As I wandered around shopping for gifts today … online that is, not at the mall… I started to get nostalgic for the good old days when I would stroll purposefully from store to store looking for perfect gifts for my family and friends.
There were always some “special” gifts to shop for during those years.
When my mother was still living, for example, I would buy her several gifts from four or five stores. One gift, at least, would be something she wouldn’t expect like a silky bathrobe, a new watch or a beautiful sweater that wasn’t in her budget.
Then there was my girlfriend Patty. She and I exchanged Christmas gifts for many years before deciding a few years ago that we had about everything we needed at this age and that we would only exchange birthday presents. Before that, however, I was always trying to find the perfect gift for her at boutiques, or Saks or Nordstrom’s. It had to be different, it had to be classy and it had to be great.
(I can’t decide if the gift hunting for Patty or for my mom was hardest – it was probably a tie. Patty said she had the same issues buying gifts for me.)
In the early days of our starry-eyed romance, when we were struggling financially as we started a new company, gift-giving between me and my husband Ray was special. He loved to surprise me; I loved to surprise him. He once bought me a size small vest that could have fit me when I was 10 years old – maybe. I liked the fact that he saw me as a small woman even though I’ve never been one. And, I once proudly presented him with an expensive brown cashmere sweater, which he said he loved but never wore. I now know brown is his least favorite color. We had so much fun shopping for one another that we would even take $20 on Christmas Eve day, ride together to the mall, go our separate ways for thirty minutes and shop for stocking stuffers. So romantic!
By the way, Ray and I have only had one rule over the years: no more than 5 gifts. He has always given me at least 8 gifts and I’ve always stuck to the rules (which tells you a lot about us).
And then there were Ray’s two daughters, their husbands and our five grandchildren who came into the picture in the 90’s and 00’s. It was such fun to shop for all of them! Beautiful sweaters, blouses and jewelry for the girls or sometimes household items like serving platters that they wouldn’t buy for themselves as they started out in their new lives with husbands and babies. There were also carefully chosen shirts and pullovers for the guys. And, we’d buy toys and more toys for the grandkids. (We still cringe about the time we bought one of the first life-sized dolls that could be “programmed” to talk. It was even able to say Happy Birthday to your grandchild on the correct day of the year. When our granddaughter woke up the day after Christmas and the doll said “Let’s play”, she got scared, said the doll was too bossy and refused to play with it again. Obviously, grandma and grandpa had gone overboard.)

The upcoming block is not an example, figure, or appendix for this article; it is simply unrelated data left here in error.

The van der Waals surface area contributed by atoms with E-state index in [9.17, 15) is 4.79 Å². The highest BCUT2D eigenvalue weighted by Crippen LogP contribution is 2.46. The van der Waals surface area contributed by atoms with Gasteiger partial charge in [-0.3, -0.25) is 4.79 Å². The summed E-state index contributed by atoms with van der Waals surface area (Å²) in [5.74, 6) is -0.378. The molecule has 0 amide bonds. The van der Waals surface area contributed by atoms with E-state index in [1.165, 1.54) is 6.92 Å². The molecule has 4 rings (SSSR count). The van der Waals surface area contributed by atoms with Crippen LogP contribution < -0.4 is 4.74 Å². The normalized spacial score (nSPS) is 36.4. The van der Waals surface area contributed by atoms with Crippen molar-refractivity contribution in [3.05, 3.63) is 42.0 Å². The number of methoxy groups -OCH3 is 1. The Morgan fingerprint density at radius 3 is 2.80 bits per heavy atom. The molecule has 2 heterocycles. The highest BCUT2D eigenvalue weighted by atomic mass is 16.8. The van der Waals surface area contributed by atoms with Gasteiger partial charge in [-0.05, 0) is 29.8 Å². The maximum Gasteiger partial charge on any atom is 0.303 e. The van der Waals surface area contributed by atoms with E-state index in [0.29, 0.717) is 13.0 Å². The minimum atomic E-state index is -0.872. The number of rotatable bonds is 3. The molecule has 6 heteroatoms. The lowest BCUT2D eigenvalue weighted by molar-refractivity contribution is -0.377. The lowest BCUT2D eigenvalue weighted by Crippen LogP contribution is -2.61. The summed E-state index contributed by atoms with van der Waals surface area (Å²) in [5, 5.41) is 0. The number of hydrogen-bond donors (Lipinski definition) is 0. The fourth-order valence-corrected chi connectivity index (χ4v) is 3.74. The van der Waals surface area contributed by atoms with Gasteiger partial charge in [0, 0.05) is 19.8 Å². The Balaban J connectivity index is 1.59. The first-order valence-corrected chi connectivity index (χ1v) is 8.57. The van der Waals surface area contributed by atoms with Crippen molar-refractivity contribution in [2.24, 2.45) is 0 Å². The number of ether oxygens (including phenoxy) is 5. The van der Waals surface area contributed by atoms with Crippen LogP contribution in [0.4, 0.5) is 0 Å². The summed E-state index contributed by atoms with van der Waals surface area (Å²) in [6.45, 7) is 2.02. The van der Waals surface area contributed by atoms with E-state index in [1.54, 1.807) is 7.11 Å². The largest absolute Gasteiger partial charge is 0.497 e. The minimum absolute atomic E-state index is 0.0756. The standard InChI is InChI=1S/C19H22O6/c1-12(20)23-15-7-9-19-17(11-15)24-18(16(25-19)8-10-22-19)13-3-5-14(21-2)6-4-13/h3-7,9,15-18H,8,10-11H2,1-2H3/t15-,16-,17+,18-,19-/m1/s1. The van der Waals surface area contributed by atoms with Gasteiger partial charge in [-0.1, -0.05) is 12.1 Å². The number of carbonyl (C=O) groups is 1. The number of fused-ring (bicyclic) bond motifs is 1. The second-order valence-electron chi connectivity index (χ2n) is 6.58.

In my memory, I had a great time searching for all of these gifts, along with presents for my siblings, nieces and nephews, several employees and a few friends. I would go from store to store, smiling at little kids on Santa’s lap, enjoying the ringing of Salvation Army bells in the distance, being part of the hustle and bustle of the Christmas crowd, and inhaling chocolate, cinnamon and evergreen scents swirling in the air.
If I’m really honest about this whole gift buying thing, however, I spent a lot of time agonizing over finding the right gifts and even more time getting irritable as my feet started to hurt, as the shopping bags got heavier and heavier and as I stood in line behind people trying to use a $5.00 off coupon that expired two months ago.
And I’m not even going to talk about gift-wrapping, other than to say that Ray would conveniently find something else to do far from the house when I started getting out the paper, bows and scotch tape. No amount of Christmas music or scented candles ever got me in a good enough mood to wrap what seemed liked hundreds of gifts at the dining room table with an aching back.
So, maybe I’m not that nostalgic. Online shopping is easy and fast. I can quickly scan a lot of options, I can use an auto-fill function to put in my address and credit card numbers, and I can even get things gift-wrapped and sent directly to my relatives and friends – with delivery tracking included.
These days, the teenage grandchildren want gift cards anyway.
Ray’s daughters, now in their 40’s, have all the clothes and household items they need, so restaurant or entertainment gift cards purchased online seem to work well for them and their husbands.
Ray and I still buy gifts for each other, but let’s just say we give each other a lot of coaching and “hints” about what to buy, then act surprised on Christmas morning. By now, he knows the clothing brands I like, and I know his. I tell him every year that I’m allergic to wool. He tells me every year he doesn’t need underwear. We get gift receipts. We talk about how many gifts to exchange. He still doesn’t stick to the rules. We buy about half of our presents for each other online and watch carefully for the boxes being delivered to our door so that only the addressee opens them.
So, I’ve been asking myself. Do I really miss shopping malls? Santa? Salvation Army bell ringers? Mingling with busy shoppers in various states of good and bad cheer?
Not so much.
But what I do miss is coming home exhausted but satisfied after finding those few perfect gifts for the very special people in my life – gifts chosen with love and care and sore feet!